Dir. Pete Ohs (2022)
Two estranged friends find each other in New Mexico, each on the run from a traumatic experience of the past. Unfortunately, their past will catch up to them.
CAUTION: MAY CONTAIN SPOILERS
Hot off an impressive festival run and streaming on Fandor starting 2/14, Jethica is a unique and strange tale about haunted pasts and their intersection with the present. Elena (Callie Hernandez) killed a stranger while texting and driving, and she moves shortly thereafter to New Mexico to escape the consequences of her actions. She runs into her old friend Jessica (Ashley Denise Robinson) at a gas station, who is running from a situation of her own, namely a stalker named Kevin (Will Madden). He’s followed her to the Land of Enchantment, and the two friends must seek a supernatural solution to their unwelcome guest.
Director Pete Ohs crafts a film that is beautiful to look at, equal parts creepy stalker film and artsy experimental. It’s a black comedy, but one that won’t often have its audience laughing out loud. It poses existential questions that horror rarely touches upon, though they’re fairly superficial despite Ohs’ necessarily heavy-handed approach. It’s also indie to its very core, a low-budget movie that delivers through ambience and emotion rather than guts, gore, or big name stars. Even the script, which is relatively barebones at times, was co-written by the actors themselves, a laboratory-esque examination of the inner workings of movie-making and the components thereof.
This latter piece of the film is both its strongest feature and its least effective element. The movie tends to drag at times because the cast and crew are more focused on building the visual than the narrative, a desert of a story within a desert backdrop. It’s a film that won’t be for everyone, but it was a perfect addition to the likes of SXSW. It’s deals more with themes than story, exploring obsession and the inescapability of our past with a deft hand. It’s offbeat and fluid, moving from one scene to another with reckless abandon while remaining gorgeous throughout. It’s a film that I can’t say is always entertaining but somehow remains perfectly captivating, drawing its audience in to a requisite conclusion.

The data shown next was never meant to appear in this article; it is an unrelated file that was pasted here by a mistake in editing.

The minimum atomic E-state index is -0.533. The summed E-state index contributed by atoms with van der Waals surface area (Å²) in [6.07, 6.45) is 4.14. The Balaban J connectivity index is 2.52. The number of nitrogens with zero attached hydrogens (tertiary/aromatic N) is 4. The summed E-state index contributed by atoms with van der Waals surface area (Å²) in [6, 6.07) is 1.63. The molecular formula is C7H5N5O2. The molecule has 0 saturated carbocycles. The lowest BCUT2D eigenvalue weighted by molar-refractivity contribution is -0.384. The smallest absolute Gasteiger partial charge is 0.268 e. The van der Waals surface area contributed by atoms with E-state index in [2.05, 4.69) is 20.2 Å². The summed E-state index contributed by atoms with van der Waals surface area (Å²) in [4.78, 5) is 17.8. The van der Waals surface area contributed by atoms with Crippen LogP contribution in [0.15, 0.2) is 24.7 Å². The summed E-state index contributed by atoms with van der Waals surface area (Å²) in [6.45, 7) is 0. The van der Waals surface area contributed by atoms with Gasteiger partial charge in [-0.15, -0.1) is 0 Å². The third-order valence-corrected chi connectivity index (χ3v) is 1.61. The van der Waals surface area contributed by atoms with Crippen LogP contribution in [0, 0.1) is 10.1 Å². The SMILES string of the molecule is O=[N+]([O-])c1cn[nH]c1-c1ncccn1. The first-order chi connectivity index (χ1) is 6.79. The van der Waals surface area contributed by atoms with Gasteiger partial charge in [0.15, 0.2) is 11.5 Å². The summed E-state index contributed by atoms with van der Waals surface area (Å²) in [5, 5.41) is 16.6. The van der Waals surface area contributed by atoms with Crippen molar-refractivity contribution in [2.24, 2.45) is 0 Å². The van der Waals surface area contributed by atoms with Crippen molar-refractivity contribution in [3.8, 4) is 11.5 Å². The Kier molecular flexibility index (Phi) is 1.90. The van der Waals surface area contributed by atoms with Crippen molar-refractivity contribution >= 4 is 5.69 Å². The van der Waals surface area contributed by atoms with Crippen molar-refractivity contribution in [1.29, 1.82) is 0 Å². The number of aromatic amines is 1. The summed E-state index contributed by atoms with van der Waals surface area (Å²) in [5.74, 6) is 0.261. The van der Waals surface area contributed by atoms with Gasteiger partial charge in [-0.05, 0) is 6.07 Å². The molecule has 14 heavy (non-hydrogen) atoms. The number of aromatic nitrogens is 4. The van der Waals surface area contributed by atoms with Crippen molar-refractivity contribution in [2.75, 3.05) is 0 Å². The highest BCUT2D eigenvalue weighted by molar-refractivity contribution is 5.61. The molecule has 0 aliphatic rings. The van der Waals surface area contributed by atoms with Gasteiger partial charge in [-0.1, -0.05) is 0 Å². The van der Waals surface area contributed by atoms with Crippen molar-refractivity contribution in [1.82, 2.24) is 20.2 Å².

It makes sense that the actors were playwrights as well, because the creative combined forces of Ohs and his cast is what you’re there to see. It’s a beautiful film, and Ohs creates a film that feels like a look inside these people’s lives. It’s not scary in the slightest, though it threatens to be at times, and it’s not particularly funny either, though it will draw the occasional chuckle. It’s an enigma of a film, one that lends itself to multiple watches and a deeper conversation about its text and subtexts. In that, it is brilliant, and it’s well worth a watch for the discerning, indie-loving palate.
Who this movie is for: Indie film lovers, Dark comedy fans, People who like to text and drive
Bottom line: While certainly not the most exciting movie of the year, Jethica is a compelling tale of infatuation and inevitability. It feels like a movie you’d watch in film school, one that can be dissected into its many layers by students looking to improve their own films. It’s a smart film, one that is clearly made with capable hands that will make you want to see more from its auteur. Hernandez and Robinson are great, with Madden providing the minimal comic relief to bring levity to the events on-screen. It’s well worth a watch if you’re an indie horror fan, and it’s one that will be talked about by people a lot smarter than me. Check it out on Fandor starting 2/14/23.